Does “Jesus” Offend You?

Does “Jesus” Offend You?

A friend recently told me that I appeared too “religious” in my blog posts and writings and suggested that I tone down my references to Jesus.

I was left speechless for several moments and eventually asked, “Why?”

She said that many perceived the word Jesus as offensive and it made them uncomfortable. If I wanted to reach more people I should refrain from using it as much– so others would feel more open to what I had to share.

Her comment stirred up memories and emotions within me of when I first came to believe in God– Jesus.

My neighbor, a Christian lady, had asked me to start running. I accepted her offer, and while we ran, she did most of the talking. As a first-time runner, I found it slightly difficult to breathe and run at the same time which made carrying on a conversation near impossible. Since she had a captive audience with me, she took the opportunity to share her love of God and what He meant in her life.

I had been raised in the church but never thought God loved me. I felt that He was unattainable and elusive. But my morning runs with Gina opened a door for me to believe it was possible that God loved me and desired a relationship.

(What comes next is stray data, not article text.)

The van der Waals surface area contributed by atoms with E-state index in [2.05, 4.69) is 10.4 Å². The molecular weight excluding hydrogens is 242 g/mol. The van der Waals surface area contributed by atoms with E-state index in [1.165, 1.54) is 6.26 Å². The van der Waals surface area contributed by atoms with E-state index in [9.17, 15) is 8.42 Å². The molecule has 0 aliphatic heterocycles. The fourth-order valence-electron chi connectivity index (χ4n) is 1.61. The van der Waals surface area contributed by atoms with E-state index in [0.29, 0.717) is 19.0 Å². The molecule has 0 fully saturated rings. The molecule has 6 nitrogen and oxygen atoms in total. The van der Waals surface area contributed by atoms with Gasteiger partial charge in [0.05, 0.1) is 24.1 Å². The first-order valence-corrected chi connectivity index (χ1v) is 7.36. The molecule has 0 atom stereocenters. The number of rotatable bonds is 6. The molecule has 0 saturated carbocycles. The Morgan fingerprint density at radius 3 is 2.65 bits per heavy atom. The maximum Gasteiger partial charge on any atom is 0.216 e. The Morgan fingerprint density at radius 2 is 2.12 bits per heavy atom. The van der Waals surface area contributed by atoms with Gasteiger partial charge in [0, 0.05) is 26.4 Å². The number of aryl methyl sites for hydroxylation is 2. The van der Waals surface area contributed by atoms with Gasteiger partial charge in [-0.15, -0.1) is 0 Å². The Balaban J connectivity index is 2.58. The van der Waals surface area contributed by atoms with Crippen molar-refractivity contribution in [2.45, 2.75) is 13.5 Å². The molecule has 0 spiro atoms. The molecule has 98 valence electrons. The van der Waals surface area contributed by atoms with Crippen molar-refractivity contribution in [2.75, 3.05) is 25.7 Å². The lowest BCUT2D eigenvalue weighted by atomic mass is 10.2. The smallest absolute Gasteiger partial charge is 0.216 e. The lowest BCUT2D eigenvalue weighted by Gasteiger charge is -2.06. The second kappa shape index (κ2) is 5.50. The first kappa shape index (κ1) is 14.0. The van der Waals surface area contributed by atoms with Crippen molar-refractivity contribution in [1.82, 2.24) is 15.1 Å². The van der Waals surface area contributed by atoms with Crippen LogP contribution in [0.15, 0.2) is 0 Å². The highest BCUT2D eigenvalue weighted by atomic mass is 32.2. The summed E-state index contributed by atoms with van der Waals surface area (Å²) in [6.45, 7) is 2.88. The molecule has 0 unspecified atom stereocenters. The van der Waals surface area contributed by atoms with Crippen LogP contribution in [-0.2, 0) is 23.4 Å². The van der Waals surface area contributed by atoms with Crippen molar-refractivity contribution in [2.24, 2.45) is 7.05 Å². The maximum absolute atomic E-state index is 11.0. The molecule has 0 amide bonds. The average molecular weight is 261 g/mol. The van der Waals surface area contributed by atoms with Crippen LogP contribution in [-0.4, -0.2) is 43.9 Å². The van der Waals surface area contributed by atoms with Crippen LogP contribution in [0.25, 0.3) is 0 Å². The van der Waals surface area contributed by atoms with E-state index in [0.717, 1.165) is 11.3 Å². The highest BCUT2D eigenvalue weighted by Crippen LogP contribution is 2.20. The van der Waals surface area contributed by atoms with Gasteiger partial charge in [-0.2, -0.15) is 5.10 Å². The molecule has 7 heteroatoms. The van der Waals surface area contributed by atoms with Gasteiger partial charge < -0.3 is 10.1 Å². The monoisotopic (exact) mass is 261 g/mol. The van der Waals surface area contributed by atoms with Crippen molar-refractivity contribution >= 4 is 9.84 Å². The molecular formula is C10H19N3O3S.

I wanted what my neighbor had–peace, joy, happiness, love. She told me if I prayed and asked God to come into my life and fill my heart He would.

And I trusted her.

So one day, I went into the bathroom (the only place I could be alone at the time) with my dusted-off bible and prayed, “God, please come into my heart. Gina said you loved me, and I want to believe her. Please show me the way. But if it’s okay, I want to leave Jesus out of this. He’s too radical, and I don’t want people to think I’m a ‘Jesus freak.’”

I laugh at those words now. God probably laughed too and thought, Okay Amy, but just wait– one day you’ll call Him Friend.

And today Jesus is my Friend but most importantly He’s my Savior.

I can relate to those who think Jesus is too radical because He is– radical about me, about you, about every living person.

He came so we could have full access to the living God. How awesome is that?

Everything Jesus did was considered extreme and crazy. He said He was God, which intimidated many people– including me at one time.

God the Father, God the Son and God the Holy Spirit are all-in-one but at the same time– different. Now if that’s not confusing and mystifying, I don’t know what is.

But the more I delved into God’s Word, the more He opened my eyes to the love of Jesus and the more real He became.

It took time but finally got “IT” and although the name Jesus may offend some people, He’s my lifeline now.

I pray that through my actions and words, others will experience Jesus just as I once did with my neighbor.

It’s not about shoving doctrine down a someone’s throat or standing on a street corner with a shaved head, and a rose–it’s about being a conduit for God’s love and leading them into a relationship with Him.